From a legal standpoint, the concept of ‘work of art’ included in the Fifth AML Directive seems equally to allow for such an inclusion: NFTs are by definition unique and those who are relevant as collectibles–let’s think about the Bored Ape collection, about Beeple’s ‘Everyday: The First 5000 Days’ or about Marina Abramović’s ‘Hero 25FPS’–are the result of human ingenuity and creativity. That being said, as the concrete application of the AML regime designed by the Directive in question depends on national legal instruments implementing its provisions and given that many national laws, like the relevant German framework, identify works of art through lists of categories of objects, it is likely that legislative adjustments may be necessary at that level before the current AML rules are capable to govern the trade in collectible NFTs as well.
The general exclusion of collectible NFTs from the purview of the VA regulation does not equal an automatic exclusion of the trade in NFTs from the scope of application of AML rules. Depending on the concrete use that is made of NFTs, they may still be considered virtual currencies or fall within the scope of a different category of regulated assets. This is particularly meaningful in regions, like the EU, where a more stringent regulation than the one envisaged by the FATF has been adopted: it suffices to think of the application of the travel rule to unhosted wallets.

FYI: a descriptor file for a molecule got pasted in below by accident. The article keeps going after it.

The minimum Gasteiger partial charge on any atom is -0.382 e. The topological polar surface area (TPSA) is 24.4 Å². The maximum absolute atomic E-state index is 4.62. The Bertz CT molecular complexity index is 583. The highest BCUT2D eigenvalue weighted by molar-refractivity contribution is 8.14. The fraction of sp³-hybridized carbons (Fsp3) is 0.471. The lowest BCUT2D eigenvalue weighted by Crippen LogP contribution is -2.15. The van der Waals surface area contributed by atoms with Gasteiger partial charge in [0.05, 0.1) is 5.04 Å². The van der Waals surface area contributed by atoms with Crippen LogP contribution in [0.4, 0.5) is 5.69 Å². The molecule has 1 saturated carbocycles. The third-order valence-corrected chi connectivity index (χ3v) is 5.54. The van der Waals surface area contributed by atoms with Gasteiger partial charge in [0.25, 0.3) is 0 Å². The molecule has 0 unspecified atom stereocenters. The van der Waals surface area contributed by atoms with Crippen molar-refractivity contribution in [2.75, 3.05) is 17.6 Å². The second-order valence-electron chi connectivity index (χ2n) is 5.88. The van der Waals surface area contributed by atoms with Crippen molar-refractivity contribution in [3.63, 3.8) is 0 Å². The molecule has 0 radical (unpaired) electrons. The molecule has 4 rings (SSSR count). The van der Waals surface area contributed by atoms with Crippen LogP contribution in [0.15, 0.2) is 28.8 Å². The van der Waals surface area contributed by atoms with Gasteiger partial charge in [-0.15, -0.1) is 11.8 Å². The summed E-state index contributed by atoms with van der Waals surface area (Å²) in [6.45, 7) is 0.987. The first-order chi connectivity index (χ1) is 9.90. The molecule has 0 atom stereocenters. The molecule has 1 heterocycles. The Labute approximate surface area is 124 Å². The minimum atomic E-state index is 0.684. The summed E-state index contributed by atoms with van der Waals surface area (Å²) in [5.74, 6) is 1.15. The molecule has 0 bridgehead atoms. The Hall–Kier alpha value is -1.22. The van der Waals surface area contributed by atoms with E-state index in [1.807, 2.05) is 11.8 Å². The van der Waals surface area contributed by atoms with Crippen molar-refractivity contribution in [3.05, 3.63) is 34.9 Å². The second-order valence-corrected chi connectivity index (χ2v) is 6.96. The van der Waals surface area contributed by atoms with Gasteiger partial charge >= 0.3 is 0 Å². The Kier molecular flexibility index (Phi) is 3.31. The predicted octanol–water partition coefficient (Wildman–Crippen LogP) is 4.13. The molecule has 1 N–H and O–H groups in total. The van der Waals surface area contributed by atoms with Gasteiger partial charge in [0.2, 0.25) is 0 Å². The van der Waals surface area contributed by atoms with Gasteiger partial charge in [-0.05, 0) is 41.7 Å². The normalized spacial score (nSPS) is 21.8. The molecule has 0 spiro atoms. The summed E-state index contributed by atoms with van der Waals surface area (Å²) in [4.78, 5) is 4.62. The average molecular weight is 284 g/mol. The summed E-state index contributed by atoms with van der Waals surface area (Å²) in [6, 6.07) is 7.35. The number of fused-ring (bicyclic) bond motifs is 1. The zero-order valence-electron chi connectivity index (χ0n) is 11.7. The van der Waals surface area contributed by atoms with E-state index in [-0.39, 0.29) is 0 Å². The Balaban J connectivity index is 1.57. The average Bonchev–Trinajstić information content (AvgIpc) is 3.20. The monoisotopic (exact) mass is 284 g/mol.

Furthermore, the EU AML regime extends also to the trade in works of art–a category, as has been argued above, under which collectible NFTs could be subsumed. Collectible NFTs appear, indeed, to fulfil the basic requirements of ‘works of art’ as identified by laws implementing the Fifth AML Directive. An extension of the AML regime is therefore possible and, perhaps, not entirely inappropriate in light of the very nature of collectible NFTs: as digital art, they are susceptible to highly subjective, at times arbitrary price-setting. This feature is exacerbated when NFTs exist only as digital tokens. In that case, they do not have any relation to a pre-existing digital nor to a physical artistic expression that could act as a possible parameter for such pricing.
Wherever prices can be modified at will and single transactions exceed several millions of dollars–or euros, or pounds–there is an inherent and, arguably, quite sensitive risk of money laundering. Introducing regulation and control appears therefore to be a sensible consideration. As a matter of fact, the policy discourse surrounding NFTs of the last year shows how both the private and the public sector are eager to discuss such measures for the trade in NFTs. This also shines through the Proposal for a Regulation on markets in crypto-assets (MiCA) that is currently undergoing the ordinary legislative procedure. While it does not seem that NFTs will be included in the definition of ‘utility token’ nor, in principle, in the scope of application of MiCA–in line with their positioning regarding FATF standards–Recital 8b that has been newly added to the Proposal for the Regulation refers to the need to reflect on a separate legislative proposal of an EU-wide regulatory regime for NFTs.